I'm thinking about moving to Dubuque.
The city council in that Iowa hamlet along the Mississippi River last May adopted a plan to attract 100 black families to the virtually all-white town [Population: 58,000]. As a believer in diversity, and someone who would qualify for this quota program on the basis of race, I might actually look forward to raising my family in the cradle of small-town values.
There's one problem. A sizable number of Dubuque residents don't like the recruitment program its city fathers have come up with. There was only one cross-burning that prompted the city council's plan. Now, there has been a rash of cross burnings in response.
The local high school has become a focal point of tension, with some of the school's 1,450 white students turning their wrath on the school's 12 black students.
In a front-page article in the New York Times recently , Donald Deich, the only member of the Dubuque city council to vote against the diversity plan, said he just didn't like the idea of taxpayers having to foot the bill for the recruitment.
"We're not all racists," Mr. Deich said. "They can bring in 200 of them as long as we don't have to pay for it. It doesn't bother me any. As long as they behave themselves and don't bring a bunch of ragtag relatives that cause trouble."
That's why I'm thinking about going to Dubuque; although short of a full-fledged move, I might prefer to just visit. I'd like to see up close the kind of bald-faced racism that has so many Dubuque youth expressing views they undoubtedly learned from their parents. And what would make anyone excited, as some Dubuque youth are, about the prospects of having the National Association for the Advancement of White People starting a chapter in their town?
I think a visit to Dubuque might help to shake me out of the complacency I've been feeling lately.
It's been a long time since I was a child growing up in Silver Spring, Maryland, the only black in my elementary school classes. Indeed, during most of those years, there was only one other black in the entire school.
We had a pioneering spirit then. Those black families who took advantage of new fair housing laws to venture out to the suburbs were looking for something -- something better. The children in ,, those families became the first to slide behind tiny desks alongside white students, who I suppose were also pioneers in their own way.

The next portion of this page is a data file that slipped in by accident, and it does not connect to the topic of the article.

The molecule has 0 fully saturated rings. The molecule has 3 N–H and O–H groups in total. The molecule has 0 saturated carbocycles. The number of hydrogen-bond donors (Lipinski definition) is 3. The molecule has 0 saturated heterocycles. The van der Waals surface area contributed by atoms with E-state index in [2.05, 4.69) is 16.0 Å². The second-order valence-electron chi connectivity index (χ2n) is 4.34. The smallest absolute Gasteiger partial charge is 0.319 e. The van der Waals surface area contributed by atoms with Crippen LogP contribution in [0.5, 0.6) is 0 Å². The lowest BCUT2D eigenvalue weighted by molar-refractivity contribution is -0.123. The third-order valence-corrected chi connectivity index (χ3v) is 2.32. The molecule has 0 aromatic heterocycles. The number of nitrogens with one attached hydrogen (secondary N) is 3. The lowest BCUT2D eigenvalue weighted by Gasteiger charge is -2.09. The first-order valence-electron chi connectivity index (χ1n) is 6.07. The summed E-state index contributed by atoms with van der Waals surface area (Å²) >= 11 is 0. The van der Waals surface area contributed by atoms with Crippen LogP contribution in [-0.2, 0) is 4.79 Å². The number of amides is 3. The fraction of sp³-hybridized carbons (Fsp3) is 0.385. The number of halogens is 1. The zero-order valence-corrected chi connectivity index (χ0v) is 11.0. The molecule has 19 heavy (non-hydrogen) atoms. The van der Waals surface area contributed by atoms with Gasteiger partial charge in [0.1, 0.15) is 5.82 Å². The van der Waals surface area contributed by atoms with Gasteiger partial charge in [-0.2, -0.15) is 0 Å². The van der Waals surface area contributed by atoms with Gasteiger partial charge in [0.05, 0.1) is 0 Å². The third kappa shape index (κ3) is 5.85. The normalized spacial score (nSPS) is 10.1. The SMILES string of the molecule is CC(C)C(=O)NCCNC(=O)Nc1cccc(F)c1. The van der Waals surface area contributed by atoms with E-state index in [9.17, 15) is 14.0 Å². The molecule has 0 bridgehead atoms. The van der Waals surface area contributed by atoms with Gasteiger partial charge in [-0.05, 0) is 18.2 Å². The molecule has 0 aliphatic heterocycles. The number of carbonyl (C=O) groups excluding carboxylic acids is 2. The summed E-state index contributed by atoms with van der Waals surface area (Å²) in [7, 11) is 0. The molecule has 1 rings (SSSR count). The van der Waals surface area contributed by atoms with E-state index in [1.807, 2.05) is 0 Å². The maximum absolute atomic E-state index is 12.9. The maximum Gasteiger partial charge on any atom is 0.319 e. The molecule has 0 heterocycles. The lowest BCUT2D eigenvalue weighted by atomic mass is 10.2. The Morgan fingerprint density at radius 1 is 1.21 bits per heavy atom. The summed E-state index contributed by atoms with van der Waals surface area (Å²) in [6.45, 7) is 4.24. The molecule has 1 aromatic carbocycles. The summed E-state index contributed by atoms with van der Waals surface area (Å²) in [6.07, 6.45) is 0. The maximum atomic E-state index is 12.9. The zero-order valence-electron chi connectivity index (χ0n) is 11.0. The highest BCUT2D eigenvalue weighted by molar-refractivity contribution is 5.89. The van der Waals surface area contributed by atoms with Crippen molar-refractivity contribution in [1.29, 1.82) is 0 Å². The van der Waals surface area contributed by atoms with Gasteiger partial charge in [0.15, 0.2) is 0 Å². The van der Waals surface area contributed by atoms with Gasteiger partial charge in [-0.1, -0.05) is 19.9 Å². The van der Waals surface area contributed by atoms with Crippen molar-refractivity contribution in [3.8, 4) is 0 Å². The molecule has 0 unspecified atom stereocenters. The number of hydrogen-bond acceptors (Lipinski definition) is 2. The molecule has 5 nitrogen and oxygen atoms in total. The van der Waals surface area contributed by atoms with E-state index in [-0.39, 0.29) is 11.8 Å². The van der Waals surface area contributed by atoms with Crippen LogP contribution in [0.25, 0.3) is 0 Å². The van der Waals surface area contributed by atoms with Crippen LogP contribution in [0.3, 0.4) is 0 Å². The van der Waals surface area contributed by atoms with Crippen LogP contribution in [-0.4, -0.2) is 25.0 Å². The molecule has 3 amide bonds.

Looking back, I have little doubt of what a curiosity I must have been to my white classmates. I endured questions about why I spoke the way I did, why my hair wasn't straight, whether or not I tanned in the sun. I was taunted about being a "Soul Brother" and once was even referred to jokingly as a burnt hot dog. I still can't laugh about that one, but only because I have never been able to understand what it was supposed to mean.
There was very little to laugh about then. Children had a way of saying things that adults were too circumspect to say.
The bottom line is that when I was growing up, things were a lot less subtle -- sort of the way they seem to be now in Dubuque.
And there was more commitment then. The goal was to integrate because segregation was evil. People were more ignorant in isolation and ignorance was a spawning ground for intolerance.
Like many people, I came to adulthood in search of an ideal. I'm raising my children as a reflection of that. We live in Columbia, founded on principles of tolerance and diversity. But maybe Columbia has made me soft to something ugly that's stirring again across the heartland of this country.
The fact that the Klu Klux Klan was spotted conducting a recruiting job in Western Howard County and that someone passed out racist literature in central Columbia last month hasn't entirely cracked the cocoon I feel here.
I hardly raised an eyebrow when I read on the front page of The Evening Sun that there has been an exodus of white families from the Liberty Road corridor of northwest Baltimore County as black families have steadily moved in.
Just another example of white flight I thought. Until I heard about Dubuque. Now, something keeps gnawing at me.
The truth is, if I lived in Randallstown, I might move too.
I don't want my children growing up where one of the local high schools is 86 percent black, in a county that is 11 percent minority. I, like some white Dubuque residents, also don't want my children growing up in an environment that's all white.
But I understand the ambivalence black families feel as their white neighbors depart. It was never about wanting to live where you may not be wanted.
It's about getting the best for your kids. It's about avoiding a school system that lowers its expectations when black children become a majority. It's about avoiding the ignorance of isolation that tells black children that being smart is acting white.
I might think I would move from Randallstown. But it's hard being committed when the choice may be to move and risk being treated like a pariah somewhere else.
Then again, it may be time for a lot of us to dust off those old ideals and go to Dubuque. It may shake us out of our complacency. We may still be treated like pariahs. But at least some people in Dubuque think things ought to change. And above all, what they don't have in Dubuque these days is subtlety.
Kevin Thomas is a reporter for The Evening Sun.